Mexico, Latin America the Most Affected by the PandemicBy Alessa Flores | Wed, 09/23/2020 - 12:58
The changes that the COVID-19 pandemic has brought to our lives, the economy, society and politics have led us to rethink the future, its opportunities and risks. According to the United Nations Conference on Trade and Development (UNCTAD), by the end of 2019 the world was already suffering from the fragility of the global economic system. In fact, "it was much more fragile than we were willing to acknowledge," says Mukhisa Kituyi, Secretary General of UNCTAD in UNCTAD’s Trade & Development Report 2020. “Data for the first two quarters of this year show output contracted more sharply than in 2008-2009, in some cases registering the steepest drop on record. Estimates for the year point to a generalized global recession matching the Great Depression of the 1930s,” says Kituyi.
However, with every change comes opportunity and the best way out of this crisis is to look and walk into the future. According to UNCTAD, we have to rethink ourselves as a society, a country, a region and a globalized world, because we have to recover better than from the crisis of ten years ago and we cannot lose another decade of growth and development, particularly in developing countries.
One of the foundations for driving recovery is to strengthen people's incomes and employment. “In a textbook world, income distribution is a well-rehearsed fiction. Wages are negotiated in markets where everyone has equal bargaining power and the outcome is a wage reflecting each worker’s productivity,” explains UNCTAD’s Report. Therefore, to revive productivity and employment, countries need to start with a recovery based on faster wage growth for low-wage jobs. "Wage repression and ever weaker labor market rules are only going to make the pre-existing conditions of the world economy worse," says UNCTAD.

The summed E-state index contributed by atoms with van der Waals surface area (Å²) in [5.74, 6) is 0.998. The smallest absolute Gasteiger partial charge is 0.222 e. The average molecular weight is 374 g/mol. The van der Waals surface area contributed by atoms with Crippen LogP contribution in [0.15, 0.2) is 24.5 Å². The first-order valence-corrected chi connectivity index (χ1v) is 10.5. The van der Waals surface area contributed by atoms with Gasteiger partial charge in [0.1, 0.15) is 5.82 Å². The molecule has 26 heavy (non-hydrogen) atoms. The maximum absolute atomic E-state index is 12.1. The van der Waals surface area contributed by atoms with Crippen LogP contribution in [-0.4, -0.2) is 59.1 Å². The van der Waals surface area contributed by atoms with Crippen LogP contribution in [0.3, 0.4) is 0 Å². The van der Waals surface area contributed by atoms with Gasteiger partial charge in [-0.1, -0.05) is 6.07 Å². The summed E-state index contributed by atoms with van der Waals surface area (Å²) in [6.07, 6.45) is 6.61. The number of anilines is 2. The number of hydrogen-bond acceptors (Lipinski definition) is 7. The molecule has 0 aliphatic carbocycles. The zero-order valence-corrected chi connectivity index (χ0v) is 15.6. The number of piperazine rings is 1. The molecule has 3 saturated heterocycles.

IMF and UNCTAD economists believed before the arrival of the pandemic that 2020 would be the year in which the economy would accelerate away from the slowdown it experienced in 2019. The pandemic, however, has clearly forced a re-appraisal. Regardless of how positive or negative the recovery may look like in the future, it is a fact that "world income is still unlikely to reach its pre-COVID-19 level by the year's end," says UNCTAD.
Similarly, UNCTAD presented the Trade and Development 2020 report at an official conference on Sept. 22, highlighting that Latin America is the continent with the most acute economic contraction at over 7 percent of its GDP due to the crisis caused by COVID-19. Also, the UNCTAD report warned that at the global level, the possibility of a second recession of an 'unrecognizable magnitude' could hit the economy.
The world economy suffered a fall in gross domestic product equivalent to 4.3 percent so far in 2020, according to UNCTAD estimates. This figure is 5.8 percent for developed countries and 2.1 percent in developing countries. However, Latin America, within this scenario, is the most affected region. UNCTAD estimates that its economy will contract by 7.13 percent and is expected to grow by only 3 percent in 2021. Recovery looks far away for Latin American countries.
The estimates are not positive in the specific case of Mexico, either. "The Mexican economy would record an alarming fall of 10 percent in 2020 and a rise of 3 percent in 2021,” said UNCTAD Senior Economist Alex Zueritea. “Compared to the recession, the estimated growth of 3 percent would be quite subdued and would be insufficient for an economy that would have to grow by more than 10 percent to recover from the recession."
In view of the uncertainty and the effects of COVID-19, UNCTAD made four recommendations to accelerate recovery. The first is to combine a sustainable strategy that includes immediate action toward medium term goals like robust economic growth, industrialization and development, inclusiveness, employment, financial stability and climate change mitigation. Second, the environment matters in the recovery process, so growth strategies must be based on renewable energy and improved energy efficiency. Third, countries must opt for development and external financial balances where simultaneous attention is paid to environmental care, economic development and financial stability. And finally, countries must make efforts through public policies to make economic growth more even. These include, according to UNCTAD’s report, “minimum wage laws, promotion of regularization of labor contracts and social benefits, protection of labor rights including the formation of unions and the provision of care services and other measures that contribute to gender equality in the workplace.”